“I wish there was an easier way to test it,” Jacobson says. “I think that’s where we should concentrate our energy as terrestrial planet formation scientists going forward.” More

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    Satellite swarms may outshine the night sky’s natural constellations

    Fleets of private satellites orbiting Earth will be visible to the naked eye in the next few years, sometimes all night long.

    Companies like SpaceX and Amazon have launched hundreds of satellites into low orbits since 2019, with plans to launch thousands more in the works — a trend that’s alarming astronomers. The goal of these satellite “mega-constellations” is to bring high-speed internet around the globe, but these bright objects threaten to disrupt astronomers’ ability to observe the cosmos (SN: 3/12/20). “For astronomers, this is kind of a pants-on-fire situation,” says radio astronomer Harvey Liszt of the National Radio Astronomical Observatory in Charlottesville, Va.

    Now, a new simulation of the potential positions and brightness of these satellites shows that, contrary to earlier predictions, casual sky watchers will have their view disrupted, too. And parts of the world will be affected more than others, astronomer Samantha Lawler of the University of Regina in Canada and her colleagues report in a paper posted September 9 at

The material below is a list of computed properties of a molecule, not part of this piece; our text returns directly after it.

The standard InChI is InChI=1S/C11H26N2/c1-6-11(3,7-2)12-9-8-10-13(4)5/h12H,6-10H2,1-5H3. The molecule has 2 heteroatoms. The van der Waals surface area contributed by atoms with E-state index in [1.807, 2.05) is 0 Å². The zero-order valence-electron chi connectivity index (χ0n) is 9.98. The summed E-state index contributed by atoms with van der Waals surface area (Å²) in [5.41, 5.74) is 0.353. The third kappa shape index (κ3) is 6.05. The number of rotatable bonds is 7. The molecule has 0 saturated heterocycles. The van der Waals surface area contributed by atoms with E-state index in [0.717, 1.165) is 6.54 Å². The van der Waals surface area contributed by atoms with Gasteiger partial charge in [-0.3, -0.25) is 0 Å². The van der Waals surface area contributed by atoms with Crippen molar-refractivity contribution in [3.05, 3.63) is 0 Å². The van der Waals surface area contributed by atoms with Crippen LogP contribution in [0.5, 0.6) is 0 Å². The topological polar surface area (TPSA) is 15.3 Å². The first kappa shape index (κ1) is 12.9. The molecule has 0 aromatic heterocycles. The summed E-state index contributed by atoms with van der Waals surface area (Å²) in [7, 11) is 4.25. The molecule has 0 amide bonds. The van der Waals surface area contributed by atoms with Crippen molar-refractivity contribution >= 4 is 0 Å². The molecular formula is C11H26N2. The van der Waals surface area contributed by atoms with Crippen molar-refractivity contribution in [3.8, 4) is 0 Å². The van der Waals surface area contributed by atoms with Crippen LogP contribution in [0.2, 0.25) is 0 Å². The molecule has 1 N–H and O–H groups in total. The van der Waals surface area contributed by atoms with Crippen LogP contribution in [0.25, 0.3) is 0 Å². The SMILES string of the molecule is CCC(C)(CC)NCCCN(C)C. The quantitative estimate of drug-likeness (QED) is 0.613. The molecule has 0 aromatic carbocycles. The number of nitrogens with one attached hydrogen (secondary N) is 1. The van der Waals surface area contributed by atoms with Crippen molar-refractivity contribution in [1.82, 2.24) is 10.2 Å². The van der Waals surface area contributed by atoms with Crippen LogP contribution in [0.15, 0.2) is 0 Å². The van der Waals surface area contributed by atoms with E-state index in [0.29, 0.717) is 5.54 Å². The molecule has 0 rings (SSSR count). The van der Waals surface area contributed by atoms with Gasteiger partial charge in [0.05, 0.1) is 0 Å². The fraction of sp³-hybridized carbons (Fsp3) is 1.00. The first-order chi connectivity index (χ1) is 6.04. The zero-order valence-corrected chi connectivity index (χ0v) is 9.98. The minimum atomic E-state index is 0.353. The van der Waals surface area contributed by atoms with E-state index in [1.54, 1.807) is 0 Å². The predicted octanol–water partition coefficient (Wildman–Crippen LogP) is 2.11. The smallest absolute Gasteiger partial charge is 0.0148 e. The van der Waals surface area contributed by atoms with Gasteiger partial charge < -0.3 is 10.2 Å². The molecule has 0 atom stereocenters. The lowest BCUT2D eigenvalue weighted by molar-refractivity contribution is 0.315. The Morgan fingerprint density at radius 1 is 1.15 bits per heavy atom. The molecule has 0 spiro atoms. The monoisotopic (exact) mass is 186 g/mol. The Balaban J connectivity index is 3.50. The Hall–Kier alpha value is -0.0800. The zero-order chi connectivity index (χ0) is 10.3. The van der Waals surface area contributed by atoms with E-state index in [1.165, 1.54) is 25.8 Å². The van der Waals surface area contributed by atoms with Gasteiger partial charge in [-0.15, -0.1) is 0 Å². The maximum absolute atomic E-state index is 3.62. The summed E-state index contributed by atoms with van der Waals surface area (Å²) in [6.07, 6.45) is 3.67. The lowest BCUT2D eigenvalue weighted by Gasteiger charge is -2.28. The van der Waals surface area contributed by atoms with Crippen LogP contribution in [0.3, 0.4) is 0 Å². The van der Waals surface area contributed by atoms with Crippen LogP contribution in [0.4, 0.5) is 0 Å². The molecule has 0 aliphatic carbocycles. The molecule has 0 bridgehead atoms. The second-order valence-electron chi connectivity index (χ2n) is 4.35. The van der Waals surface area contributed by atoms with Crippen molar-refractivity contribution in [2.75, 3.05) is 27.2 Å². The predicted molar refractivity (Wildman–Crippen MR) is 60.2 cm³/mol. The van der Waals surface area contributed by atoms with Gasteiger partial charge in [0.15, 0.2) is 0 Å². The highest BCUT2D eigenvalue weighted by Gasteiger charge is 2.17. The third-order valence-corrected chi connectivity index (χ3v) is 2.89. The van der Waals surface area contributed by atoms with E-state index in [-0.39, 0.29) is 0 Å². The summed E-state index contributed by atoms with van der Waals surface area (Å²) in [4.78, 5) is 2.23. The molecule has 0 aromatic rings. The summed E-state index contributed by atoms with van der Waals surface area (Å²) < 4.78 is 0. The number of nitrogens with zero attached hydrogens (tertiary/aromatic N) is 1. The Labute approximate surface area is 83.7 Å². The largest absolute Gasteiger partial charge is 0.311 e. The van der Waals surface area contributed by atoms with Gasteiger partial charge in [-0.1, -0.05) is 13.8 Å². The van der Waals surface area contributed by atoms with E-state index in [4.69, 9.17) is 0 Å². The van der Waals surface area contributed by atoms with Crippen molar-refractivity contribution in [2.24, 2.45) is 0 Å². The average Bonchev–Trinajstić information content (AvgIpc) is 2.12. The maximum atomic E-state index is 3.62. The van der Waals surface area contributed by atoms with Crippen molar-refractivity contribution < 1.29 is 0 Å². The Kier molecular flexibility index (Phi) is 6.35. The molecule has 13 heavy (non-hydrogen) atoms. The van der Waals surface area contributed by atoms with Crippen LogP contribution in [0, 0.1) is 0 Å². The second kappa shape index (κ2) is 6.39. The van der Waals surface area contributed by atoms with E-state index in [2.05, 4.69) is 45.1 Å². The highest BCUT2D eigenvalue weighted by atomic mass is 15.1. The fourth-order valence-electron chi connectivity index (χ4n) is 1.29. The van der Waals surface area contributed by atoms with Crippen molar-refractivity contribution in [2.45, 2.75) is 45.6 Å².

“How will this affect the way the sky looks to your eyeballs?” Lawler asks. “We humans have been looking up at the night sky and analyzing patterns there for as long as we’ve been human. It’s part of what makes us human.” These mega-constellations could mean “we’ll see a human-made pattern more than we can see the stars, for the first time in human history.”

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    Flat, smooth surfaces on satellites can reflect sunlight depending on their position in the sky. Earlier research had suggested that most of the new satellites would not be visible with the naked eye.

    Lawler, along with Aaron Boley of the University of British Columbia and Hanno Rein of the University of Toronto at Scarborough in Canada, started building their simulation with public data about the launch plans of four companies — SpaceX’s Starlink, Amazon’s Kuiper, OneWeb and StarNet/GW — that had been filed with the U.S. Federal Communications Commission and the International Telecommunications Union. The filings detailed the expected orbital heights and angles of 65,000 satellites that could be launched over the next few years.